* Ways to reduce an upcoming physician leader's "learning curve."
* Ideas for the preparation of physician leaders.
* Their advice for potential physician leaders.
Statistical Procedures. The authors used analysis of variance to assess differences in the LPI indices and variables in the demographic survey and used the Pearson product moment correlation coefficient to assess statistical significance among years in practice, years in current position, and the LPI variables. The authors selected a 95 percent confidence level for statistical significance.
Demographics. The authors received 94 responses, a response rate of 63 percent. The majority of respondents were medical directors, vice presidents for medical affairs, and CEOs who practiced in hospitals, HMOs, or private practice. On the average, they had been in their current positions almost six years and had spent 10 years in clinical practice, with approximately one third of the respondents practicing in internal medicine or cardiology before assuming a formal leadership role. They spent the majority of their time in their leadership role, with very little time, on the average, devoted to research or teaching. All but one of the respondents were male, and approximately 65 percent did not have a degree in leadership/management, but more than 50 percent were involved in some type of continuing education. Slightly over one third of the respondents had been selected for their current positions through a formal application process, while another 25 percent had been developed and moved into the position through a more "political process" (see table 1, page 12).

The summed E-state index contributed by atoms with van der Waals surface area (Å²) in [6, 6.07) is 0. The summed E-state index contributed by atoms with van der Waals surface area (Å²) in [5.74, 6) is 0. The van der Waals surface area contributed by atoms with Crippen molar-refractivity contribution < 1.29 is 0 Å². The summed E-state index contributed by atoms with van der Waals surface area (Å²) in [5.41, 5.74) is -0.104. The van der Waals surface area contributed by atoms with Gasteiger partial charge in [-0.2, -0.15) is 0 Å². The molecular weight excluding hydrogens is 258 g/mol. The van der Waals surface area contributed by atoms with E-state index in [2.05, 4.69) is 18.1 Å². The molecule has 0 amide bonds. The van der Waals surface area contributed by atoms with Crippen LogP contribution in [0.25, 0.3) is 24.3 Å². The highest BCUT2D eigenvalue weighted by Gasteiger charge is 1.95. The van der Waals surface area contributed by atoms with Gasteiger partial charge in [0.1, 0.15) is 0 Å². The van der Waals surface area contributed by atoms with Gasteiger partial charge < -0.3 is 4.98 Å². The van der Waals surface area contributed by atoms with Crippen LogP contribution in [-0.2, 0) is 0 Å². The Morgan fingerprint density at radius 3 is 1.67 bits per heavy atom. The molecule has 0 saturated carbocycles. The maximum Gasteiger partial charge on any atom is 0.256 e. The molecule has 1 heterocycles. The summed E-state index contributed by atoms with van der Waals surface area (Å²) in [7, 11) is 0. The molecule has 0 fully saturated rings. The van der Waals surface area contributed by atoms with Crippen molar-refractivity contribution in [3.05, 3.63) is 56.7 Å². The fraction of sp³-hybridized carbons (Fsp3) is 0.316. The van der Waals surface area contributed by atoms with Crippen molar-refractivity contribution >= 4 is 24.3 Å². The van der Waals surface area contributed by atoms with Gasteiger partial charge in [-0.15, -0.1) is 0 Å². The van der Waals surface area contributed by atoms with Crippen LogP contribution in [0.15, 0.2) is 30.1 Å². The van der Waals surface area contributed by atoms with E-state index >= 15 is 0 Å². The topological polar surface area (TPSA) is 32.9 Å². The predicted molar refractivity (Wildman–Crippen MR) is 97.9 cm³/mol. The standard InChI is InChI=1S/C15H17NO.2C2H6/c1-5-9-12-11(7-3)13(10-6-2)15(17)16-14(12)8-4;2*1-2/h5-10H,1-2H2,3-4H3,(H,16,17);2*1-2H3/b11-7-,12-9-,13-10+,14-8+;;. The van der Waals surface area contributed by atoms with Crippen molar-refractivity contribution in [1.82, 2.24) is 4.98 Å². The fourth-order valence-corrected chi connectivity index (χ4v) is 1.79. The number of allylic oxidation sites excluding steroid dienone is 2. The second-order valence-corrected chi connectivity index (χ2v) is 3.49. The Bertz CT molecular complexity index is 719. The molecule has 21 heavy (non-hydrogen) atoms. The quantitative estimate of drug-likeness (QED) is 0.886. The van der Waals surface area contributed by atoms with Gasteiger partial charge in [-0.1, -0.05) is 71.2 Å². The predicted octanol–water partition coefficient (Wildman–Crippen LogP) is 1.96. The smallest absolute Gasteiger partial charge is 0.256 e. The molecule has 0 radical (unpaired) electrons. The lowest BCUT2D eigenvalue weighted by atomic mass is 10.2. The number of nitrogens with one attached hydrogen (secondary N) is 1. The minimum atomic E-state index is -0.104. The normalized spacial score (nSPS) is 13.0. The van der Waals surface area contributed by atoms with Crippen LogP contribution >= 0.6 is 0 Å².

Table 1. Demographic Profile of Physician Leaders
Categories Percentage Reporting Current Position Title Medical Director 25.6% V.P., Medical Affairs 24.5 CEO 10.6 Program Director 7.4 Consultant 7.4 Other 24.5
Years in Current Position 1 Year 10.6 2 years 18.1 3 years 9.6 4 years 7.4 5 years 14.8 6+ years 39.5
Current Setting Hospital 35.1 HMO 19.1 Private Practice 8.5 Insurance 6.4 Academic 6.4 Nonhealth Care 3.2 Other 21.3
Average Years in Clinical Practice before Becoming Leader: 10.02
Time Spent 80% or more in leadership 50 20% or less in clinical practice 8.5 20% or less in research 100 20% or less in teaching 93.8
Medical Specialty Internal Medicine 21.3 Cardiology 14.9 Ob/Gyn 9.6 Family Practice 8.5 Surgery 5.3 Pathology 5.3 Psychiatry 4.3 Pediatrics 4.3 Other 21.5